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As most events can occur early in the course of treatment, the physician should evaluate the patient closely during the first eight weeks of treatment to determine if dose modifications are warranted. Events that generally have early onset include hypocalcaemia, hypokalaemia, thrombocytopenia, hypertension, palmar-plantar erythrodysaesthesia syndrome (PPES), proteinuria, and gastrointestinal (GI) events (abdominal pain, mucosal inflammation, constipation, diarrhoea, vomiting).1
In renal cell carcinoma following prior vascular endothelial growth factor (VEGF) targeted therapy, dose reductions and dose interruptions due to an AE occurred in 59.8% and 70%, respectively, of cabozantinib-treated patients in the pivotal clinical trial (METEOR). Two dose reductions were required in 19.3% of patients. The median time to first dose reduction was 55 days, and to first dose interruption was 38 days.1
In treatment-naïve renal cell carcinoma, dose reductions and dose interruptions occurred in 46% and 73%, respectively, of cabozantinib-treated patients in the clinical trial (CABOSUN).1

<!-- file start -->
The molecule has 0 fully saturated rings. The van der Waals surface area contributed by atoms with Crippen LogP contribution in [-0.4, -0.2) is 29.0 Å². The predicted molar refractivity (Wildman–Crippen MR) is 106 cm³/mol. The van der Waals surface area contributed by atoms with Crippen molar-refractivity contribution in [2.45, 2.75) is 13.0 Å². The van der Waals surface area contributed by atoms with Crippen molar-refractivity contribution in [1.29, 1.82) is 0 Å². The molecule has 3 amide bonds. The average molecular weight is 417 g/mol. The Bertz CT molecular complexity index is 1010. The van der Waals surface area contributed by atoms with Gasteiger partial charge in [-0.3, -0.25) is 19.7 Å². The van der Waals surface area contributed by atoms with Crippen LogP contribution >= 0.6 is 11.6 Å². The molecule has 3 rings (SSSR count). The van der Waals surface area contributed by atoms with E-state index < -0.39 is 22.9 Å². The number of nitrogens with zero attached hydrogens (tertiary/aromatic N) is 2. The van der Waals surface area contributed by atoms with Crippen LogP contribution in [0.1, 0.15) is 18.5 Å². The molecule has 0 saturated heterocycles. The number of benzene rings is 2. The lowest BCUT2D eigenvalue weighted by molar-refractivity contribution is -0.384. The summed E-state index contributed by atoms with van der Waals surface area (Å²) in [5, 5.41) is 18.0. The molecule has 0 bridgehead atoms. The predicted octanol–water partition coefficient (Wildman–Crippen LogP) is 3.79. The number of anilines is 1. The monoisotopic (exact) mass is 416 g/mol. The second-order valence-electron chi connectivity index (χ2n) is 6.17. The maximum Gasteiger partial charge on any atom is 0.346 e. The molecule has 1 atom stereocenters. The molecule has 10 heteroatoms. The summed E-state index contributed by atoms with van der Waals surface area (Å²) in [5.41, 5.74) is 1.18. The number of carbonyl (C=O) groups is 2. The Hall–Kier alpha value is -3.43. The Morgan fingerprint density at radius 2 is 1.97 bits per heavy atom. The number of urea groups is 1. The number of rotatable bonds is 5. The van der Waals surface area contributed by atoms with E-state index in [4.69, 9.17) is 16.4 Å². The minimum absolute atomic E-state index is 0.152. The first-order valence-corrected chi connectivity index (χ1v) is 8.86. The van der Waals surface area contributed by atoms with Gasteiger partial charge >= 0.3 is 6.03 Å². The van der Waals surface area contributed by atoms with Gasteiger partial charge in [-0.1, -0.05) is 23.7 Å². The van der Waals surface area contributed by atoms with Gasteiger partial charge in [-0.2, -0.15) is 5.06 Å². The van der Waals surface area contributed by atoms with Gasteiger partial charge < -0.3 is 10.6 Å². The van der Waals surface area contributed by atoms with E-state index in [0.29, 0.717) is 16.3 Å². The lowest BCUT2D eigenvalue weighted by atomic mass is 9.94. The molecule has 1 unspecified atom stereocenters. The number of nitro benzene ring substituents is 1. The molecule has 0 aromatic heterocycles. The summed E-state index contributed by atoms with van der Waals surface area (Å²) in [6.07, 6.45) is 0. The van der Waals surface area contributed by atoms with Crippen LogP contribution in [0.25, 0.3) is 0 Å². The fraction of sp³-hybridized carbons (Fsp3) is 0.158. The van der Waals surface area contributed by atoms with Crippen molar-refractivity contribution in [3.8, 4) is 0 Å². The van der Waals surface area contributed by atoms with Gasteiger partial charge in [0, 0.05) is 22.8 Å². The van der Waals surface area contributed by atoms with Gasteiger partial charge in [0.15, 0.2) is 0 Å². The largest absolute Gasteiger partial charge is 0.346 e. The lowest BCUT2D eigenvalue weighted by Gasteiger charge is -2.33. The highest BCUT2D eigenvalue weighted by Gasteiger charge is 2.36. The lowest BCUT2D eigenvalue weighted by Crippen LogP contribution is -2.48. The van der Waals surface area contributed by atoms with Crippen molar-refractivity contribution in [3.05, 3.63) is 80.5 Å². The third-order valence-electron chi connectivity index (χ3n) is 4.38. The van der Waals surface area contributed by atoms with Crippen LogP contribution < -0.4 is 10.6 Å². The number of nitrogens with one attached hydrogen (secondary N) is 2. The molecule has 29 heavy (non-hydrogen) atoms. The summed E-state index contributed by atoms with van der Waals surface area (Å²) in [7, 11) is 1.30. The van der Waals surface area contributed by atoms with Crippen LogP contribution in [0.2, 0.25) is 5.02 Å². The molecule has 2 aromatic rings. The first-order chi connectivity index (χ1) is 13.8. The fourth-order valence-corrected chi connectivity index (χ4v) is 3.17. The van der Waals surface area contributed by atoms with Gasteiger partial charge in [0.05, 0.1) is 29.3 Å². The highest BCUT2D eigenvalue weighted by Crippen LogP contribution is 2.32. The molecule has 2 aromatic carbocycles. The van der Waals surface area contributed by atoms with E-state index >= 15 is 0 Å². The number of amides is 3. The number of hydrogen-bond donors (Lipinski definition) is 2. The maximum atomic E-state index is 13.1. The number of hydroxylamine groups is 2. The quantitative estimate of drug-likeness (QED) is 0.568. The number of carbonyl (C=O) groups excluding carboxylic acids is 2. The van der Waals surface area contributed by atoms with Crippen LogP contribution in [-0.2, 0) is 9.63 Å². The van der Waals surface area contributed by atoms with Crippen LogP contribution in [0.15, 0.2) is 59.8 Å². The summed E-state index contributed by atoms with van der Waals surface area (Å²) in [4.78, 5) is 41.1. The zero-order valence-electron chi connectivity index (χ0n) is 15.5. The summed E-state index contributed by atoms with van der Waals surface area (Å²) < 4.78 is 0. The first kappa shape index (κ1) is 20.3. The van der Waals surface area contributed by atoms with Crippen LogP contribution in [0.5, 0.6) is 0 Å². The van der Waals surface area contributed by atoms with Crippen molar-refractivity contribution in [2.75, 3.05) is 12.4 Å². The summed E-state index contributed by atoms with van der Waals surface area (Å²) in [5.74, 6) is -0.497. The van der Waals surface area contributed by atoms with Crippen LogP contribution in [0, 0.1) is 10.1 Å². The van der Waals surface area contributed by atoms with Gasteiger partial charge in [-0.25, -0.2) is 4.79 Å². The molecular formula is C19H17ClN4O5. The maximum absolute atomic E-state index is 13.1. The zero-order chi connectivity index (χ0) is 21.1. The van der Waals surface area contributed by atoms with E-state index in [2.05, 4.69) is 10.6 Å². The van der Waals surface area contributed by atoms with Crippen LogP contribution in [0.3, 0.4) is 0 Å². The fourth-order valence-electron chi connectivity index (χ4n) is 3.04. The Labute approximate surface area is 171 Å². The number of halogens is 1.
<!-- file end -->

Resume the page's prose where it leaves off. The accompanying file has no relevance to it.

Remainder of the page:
In hepatocellular carcinoma following prior systemic therapy, dose reductions and dose interruptions occurred in 62% and 84%, respectively, of cabozantinib-treated patients in the clinical trial (CELESTIAL). Two dose reductions were required in 33% of patients. The median time to first dose reduction was 38 days, and to first dose interruption was 28 days. Closer monitoring is advised in patients with mild or moderate hepatic impairment.1
Abnormalities of liver function tests (increases in alanine aminotransferase [ALT], aspartate aminotransferase [AST] and bilirubin) have been frequently observed in patients treated with cabozantinib. It is recommended to perform liver function tests (ALT, AST and bilirubin) before initiation of cabozantinib treatment and to monitor closely during treatment. For patients with worsening of liver function tests considered related to cabozantinib treatment (i.e. where no alternative cause is evident), the dose modification advice in Table 1 in Section 4.2 of the SmPC should be followed.1